'Snapshot' of abilities is a picture of mayhem

20th January 2012 at 00:00
Unions clash with ministers over early years in Wales

It was meant to provide a "snapshot" of young children's abilities as they start their education and to help teachers plan their development. Instead, the so-called child development assessment profile (CDAP), launched last September, has created a series of problems for the Welsh government that show no sign of abating.

The controversial policy requires early years teachers to monitor up to 114 types of behaviour displayed by children aged 3-5 in the six weeks after they start foundation classes.

Teachers warned when it was announced that the policy would be too complicated and unwieldy and have ridiculed several of the categories to be monitored, such as whether a child can stand on one leg for two seconds.

After months of overwhelmingly negative feedback, the government was forced into an embarrassing climbdown last month, announcing a full review and relaxing the reporting requirement to parents. But, despite this, it seems the policy may still spark classroom clashes.

Last week, teaching union the NASUWT told its members in Wales to stop using the assessment profile, putting itself in conflict with ministers and creating potential problems between its members and their employers.

The government has issued a stern warning. A spokesman said that the statutory duty to use the CDAP to assess children when they enter the foundation phase remains in force. "We would hope that the NASUWT is not advising its members to break the law. Should teachers choose not to administer the CDAP, then Welsh ministers will consider what, if any, steps are needed to ensure compliance."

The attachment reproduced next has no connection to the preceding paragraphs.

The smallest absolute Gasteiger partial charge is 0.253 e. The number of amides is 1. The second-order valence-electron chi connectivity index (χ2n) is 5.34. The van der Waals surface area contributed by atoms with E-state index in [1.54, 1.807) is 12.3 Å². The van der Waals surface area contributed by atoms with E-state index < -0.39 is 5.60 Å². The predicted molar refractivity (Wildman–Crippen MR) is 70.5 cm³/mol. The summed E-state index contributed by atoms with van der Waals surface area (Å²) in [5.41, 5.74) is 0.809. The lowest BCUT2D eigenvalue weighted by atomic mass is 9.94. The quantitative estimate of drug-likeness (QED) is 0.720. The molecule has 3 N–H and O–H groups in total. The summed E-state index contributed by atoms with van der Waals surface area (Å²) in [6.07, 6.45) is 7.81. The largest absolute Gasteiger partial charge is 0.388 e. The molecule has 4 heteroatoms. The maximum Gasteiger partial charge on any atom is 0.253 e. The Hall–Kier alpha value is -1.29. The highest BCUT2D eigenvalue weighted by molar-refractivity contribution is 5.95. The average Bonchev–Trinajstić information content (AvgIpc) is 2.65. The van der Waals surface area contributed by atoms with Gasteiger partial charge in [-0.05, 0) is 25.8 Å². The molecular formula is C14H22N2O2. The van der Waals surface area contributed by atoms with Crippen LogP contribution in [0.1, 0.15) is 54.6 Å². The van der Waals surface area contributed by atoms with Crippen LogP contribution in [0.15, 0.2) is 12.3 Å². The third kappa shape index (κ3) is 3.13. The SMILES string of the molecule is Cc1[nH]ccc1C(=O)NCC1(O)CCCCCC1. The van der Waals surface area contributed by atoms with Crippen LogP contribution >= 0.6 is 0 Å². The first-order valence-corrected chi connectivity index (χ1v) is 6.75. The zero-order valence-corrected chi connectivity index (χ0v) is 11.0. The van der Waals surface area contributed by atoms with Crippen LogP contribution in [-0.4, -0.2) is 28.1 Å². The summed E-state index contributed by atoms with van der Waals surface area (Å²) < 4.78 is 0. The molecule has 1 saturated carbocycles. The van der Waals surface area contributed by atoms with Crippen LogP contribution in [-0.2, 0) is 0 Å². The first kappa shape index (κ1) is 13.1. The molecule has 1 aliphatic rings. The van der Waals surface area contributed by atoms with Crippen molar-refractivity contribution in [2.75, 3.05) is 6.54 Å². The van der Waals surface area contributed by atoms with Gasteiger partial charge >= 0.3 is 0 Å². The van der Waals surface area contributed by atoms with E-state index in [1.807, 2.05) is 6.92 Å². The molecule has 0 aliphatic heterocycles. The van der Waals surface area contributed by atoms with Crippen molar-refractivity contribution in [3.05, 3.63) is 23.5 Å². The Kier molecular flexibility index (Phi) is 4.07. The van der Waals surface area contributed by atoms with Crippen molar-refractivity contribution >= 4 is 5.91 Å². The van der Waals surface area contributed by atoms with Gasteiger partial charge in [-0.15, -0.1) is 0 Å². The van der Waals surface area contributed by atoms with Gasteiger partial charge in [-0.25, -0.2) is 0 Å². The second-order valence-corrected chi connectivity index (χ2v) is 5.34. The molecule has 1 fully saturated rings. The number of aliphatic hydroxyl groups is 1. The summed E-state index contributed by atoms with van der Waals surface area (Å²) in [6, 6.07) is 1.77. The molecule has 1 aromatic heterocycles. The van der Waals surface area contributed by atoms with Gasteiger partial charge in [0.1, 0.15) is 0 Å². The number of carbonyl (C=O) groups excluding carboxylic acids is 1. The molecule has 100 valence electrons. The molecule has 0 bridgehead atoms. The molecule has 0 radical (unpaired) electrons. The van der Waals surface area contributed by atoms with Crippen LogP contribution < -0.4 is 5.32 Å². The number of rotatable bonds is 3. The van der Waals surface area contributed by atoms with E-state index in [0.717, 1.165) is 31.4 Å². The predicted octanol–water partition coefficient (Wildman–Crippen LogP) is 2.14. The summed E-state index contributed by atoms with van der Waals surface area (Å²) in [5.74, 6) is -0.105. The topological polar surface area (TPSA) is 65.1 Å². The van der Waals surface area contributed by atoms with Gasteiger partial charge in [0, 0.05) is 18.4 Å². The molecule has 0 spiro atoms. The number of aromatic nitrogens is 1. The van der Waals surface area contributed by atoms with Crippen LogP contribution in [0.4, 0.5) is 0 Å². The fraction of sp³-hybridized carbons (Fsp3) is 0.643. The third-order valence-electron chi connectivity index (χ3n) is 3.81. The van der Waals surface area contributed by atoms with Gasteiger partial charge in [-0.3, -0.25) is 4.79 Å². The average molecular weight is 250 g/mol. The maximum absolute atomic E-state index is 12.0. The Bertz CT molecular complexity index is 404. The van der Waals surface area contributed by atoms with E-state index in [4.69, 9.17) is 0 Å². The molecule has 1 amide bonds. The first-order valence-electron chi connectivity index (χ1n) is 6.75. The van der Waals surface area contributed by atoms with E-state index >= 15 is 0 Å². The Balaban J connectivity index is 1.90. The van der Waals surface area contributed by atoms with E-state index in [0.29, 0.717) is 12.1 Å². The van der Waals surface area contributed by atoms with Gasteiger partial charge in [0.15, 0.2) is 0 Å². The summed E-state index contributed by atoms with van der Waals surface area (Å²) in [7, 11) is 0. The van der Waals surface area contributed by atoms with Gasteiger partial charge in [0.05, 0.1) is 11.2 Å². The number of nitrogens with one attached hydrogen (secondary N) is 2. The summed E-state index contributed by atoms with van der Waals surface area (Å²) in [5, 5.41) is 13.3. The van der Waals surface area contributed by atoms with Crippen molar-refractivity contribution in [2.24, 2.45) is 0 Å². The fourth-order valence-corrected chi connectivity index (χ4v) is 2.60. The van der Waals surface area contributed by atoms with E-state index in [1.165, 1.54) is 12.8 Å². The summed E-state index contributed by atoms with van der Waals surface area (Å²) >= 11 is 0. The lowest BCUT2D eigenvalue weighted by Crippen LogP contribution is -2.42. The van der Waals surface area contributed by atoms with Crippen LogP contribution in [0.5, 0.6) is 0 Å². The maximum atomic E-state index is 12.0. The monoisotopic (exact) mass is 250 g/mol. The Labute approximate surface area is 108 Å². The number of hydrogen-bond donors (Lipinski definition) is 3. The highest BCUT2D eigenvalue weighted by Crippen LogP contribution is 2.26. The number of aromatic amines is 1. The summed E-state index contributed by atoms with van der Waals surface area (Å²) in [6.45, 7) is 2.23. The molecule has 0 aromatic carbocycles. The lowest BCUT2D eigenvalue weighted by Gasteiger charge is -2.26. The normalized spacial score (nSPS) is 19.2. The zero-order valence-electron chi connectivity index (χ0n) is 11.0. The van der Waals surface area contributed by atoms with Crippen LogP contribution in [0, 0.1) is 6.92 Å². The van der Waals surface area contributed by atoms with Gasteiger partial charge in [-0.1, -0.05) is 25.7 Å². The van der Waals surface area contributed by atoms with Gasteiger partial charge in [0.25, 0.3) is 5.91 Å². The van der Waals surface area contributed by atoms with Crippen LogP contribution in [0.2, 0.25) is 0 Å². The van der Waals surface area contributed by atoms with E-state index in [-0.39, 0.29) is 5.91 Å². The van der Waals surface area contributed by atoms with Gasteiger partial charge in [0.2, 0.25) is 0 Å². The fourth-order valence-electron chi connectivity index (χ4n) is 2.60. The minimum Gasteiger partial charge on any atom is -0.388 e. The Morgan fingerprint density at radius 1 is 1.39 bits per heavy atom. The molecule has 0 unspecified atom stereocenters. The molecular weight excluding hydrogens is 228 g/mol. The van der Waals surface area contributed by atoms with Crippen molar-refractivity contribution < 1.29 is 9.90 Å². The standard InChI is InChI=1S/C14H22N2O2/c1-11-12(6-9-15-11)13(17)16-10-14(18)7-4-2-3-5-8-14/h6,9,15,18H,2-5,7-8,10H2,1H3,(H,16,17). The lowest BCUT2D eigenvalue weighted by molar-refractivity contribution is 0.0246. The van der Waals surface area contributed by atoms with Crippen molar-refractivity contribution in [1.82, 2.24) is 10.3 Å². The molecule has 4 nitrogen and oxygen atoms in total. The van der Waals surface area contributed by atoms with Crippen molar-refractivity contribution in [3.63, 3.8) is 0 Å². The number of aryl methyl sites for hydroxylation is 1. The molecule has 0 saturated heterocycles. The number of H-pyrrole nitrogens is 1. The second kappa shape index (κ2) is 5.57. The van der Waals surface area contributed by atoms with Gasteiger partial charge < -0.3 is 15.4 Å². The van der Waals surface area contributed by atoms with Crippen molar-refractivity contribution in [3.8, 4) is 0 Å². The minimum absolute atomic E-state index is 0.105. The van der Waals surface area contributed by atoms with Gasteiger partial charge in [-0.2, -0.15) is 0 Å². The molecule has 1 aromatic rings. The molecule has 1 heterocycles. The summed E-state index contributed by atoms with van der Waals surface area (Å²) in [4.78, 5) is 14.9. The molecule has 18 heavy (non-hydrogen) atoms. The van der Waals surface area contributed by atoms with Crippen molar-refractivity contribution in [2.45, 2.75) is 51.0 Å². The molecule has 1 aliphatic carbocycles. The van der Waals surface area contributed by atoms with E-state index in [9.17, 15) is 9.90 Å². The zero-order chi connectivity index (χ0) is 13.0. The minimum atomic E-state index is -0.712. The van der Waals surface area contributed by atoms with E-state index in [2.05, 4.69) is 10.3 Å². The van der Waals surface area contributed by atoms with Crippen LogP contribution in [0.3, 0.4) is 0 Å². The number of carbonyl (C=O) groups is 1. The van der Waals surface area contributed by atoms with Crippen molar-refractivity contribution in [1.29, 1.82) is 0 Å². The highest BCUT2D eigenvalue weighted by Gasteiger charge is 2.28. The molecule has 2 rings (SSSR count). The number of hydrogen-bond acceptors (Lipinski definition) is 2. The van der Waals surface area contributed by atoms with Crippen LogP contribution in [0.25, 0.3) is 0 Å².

Although headteachers are no fans of the policy either, the NASUWT has advised its members to contact the union immediately if they are told to continue using the CDAP by their schools.

Rex Phillips, the NASUWT's Wales organiser, said that he did not expect heads to place any pressure on its members to use the assessment profile, and he urged them to respect the union's position. "There's no point in schools continuing to use it," he said. "It is fundamentally flawed and workload-intensive."

Heads' union NAHT Cymru is exasperated. After its joy at winning the battle for a review, it now faces the possibility of several months of damaging clashes between its members and their staff.

Anna Brychan, director of NAHT Cymru, said that this period would be better spent discussing what a new model may look like instead of arguing about the "discredited" system.

"Obviously, our members have no choice but to comply with statutory requirements, but it is time for this debate to move on to the next phase," she said. "Entering into disputes at this stage feels a bit like snatching defeat from the jaws of victory."

Other classroom unions are waiting for the results of the review, which will be launched in March.

Teaching union the NUT said that it is seeking improvements to the system or, ideally, for it to be scrapped completely. But during the review period its members will work as normal and follow the process while monitoring its failures.


Like many early years teachers, Judith Michael, a nursery teacher at Alltwen Primary in Neath, found the CDAP overwhelming.

"I had 29 children to assess in six weeks," she said. "I spent all of my time looking at what they were doing and trying to tick boxes. I didn't feel I was giving them the experience I would have liked them to have when coming into the nursery."

Ms Michael, who has been a teacher for nine years, said the tests were flawed in a number of areas. "It doesn't give you a complete picture of the child's abilities. I appreciate you have to have some sort of on-entry assessment for children. But the emphasis should be on nurturing them in the first few weeks, not testing them on what they can and can't do."

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